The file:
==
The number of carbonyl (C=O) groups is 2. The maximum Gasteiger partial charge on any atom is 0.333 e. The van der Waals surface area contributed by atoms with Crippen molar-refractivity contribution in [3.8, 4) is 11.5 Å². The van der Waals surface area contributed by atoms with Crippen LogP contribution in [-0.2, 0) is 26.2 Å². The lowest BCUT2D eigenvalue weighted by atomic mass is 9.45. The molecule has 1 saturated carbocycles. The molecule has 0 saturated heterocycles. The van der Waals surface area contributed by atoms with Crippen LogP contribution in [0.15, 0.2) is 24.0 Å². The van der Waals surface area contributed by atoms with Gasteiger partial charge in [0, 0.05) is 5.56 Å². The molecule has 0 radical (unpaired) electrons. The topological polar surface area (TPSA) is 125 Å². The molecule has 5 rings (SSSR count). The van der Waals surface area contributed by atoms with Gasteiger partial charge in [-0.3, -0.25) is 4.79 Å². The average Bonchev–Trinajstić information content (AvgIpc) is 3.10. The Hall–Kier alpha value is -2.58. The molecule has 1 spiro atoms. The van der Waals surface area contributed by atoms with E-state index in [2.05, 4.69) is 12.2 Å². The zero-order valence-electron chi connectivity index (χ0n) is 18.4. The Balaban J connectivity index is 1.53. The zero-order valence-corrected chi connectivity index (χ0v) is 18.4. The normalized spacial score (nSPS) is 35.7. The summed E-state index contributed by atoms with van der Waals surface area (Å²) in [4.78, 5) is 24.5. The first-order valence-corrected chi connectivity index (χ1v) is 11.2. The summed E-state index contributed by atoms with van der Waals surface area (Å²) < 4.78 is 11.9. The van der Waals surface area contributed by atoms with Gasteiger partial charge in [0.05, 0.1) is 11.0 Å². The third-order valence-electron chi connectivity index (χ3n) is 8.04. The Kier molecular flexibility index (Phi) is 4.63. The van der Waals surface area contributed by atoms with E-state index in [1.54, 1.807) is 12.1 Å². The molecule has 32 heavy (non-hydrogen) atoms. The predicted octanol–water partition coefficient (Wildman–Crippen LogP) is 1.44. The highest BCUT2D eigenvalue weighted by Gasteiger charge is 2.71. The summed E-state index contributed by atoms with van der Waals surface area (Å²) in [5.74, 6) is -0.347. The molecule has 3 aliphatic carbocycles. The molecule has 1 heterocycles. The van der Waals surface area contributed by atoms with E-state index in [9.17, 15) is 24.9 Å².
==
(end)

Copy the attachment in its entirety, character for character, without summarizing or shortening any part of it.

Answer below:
The number of carbonyl (C=O) groups is 2. The maximum Gasteiger partial charge on any atom is 0.333 e. The van der Waals surface area contributed by atoms with Crippen molar-refractivity contribution in [3.8, 4) is 11.5 Å². The van der Waals surface area contributed by atoms with Crippen LogP contribution in [-0.2, 0) is 26.2 Å². The lowest BCUT2D eigenvalue weighted by atomic mass is 9.45. The molecule has 1 saturated carbocycles. The molecule has 0 saturated heterocycles. The van der Waals surface area contributed by atoms with Crippen LogP contribution in [0.15, 0.2) is 24.0 Å². The van der Waals surface area contributed by atoms with Gasteiger partial charge in [0, 0.05) is 5.56 Å². The molecule has 0 radical (unpaired) electrons. The topological polar surface area (TPSA) is 125 Å². The molecule has 5 rings (SSSR count). The van der Waals surface area contributed by atoms with Gasteiger partial charge in [-0.3, -0.25) is 4.79 Å². The average Bonchev–Trinajstić information content (AvgIpc) is 3.10. The Hall–Kier alpha value is -2.58. The molecule has 1 spiro atoms. The van der Waals surface area contributed by atoms with E-state index in [2.05, 4.69) is 12.2 Å². The zero-order valence-electron chi connectivity index (χ0n) is 18.4. The Balaban J connectivity index is 1.53. The zero-order valence-corrected chi connectivity index (χ0v) is 18.4. The normalized spacial score (nSPS) is 35.7. The summed E-state index contributed by atoms with van der Waals surface area (Å²) in [4.78, 5) is 24.5. The first-order valence-corrected chi connectivity index (χ1v) is 11.2. The summed E-state index contributed by atoms with van der Waals surface area (Å²) < 4.78 is 11.9. The van der Waals surface area contributed by atoms with Gasteiger partial charge in [0.05, 0.1) is 11.0 Å². The third-order valence-electron chi connectivity index (χ3n) is 8.04. The Kier molecular flexibility index (Phi) is 4.63. The van der Waals surface area contributed by atoms with E-state index in [1.54, 1.807) is 12.1 Å². The molecule has 32 heavy (non-hydrogen) atoms. The predicted octanol–water partition coefficient (Wildman–Crippen LogP) is 1.44. The highest BCUT2D eigenvalue weighted by Gasteiger charge is 2.71. The summed E-state index contributed by atoms with van der Waals surface area (Å²) in [5.74, 6) is -0.347. The molecule has 3 aliphatic carbocycles. The molecule has 1 heterocycles. The van der Waals surface area contributed by atoms with E-state index in [9.17, 15) is 24.9 Å².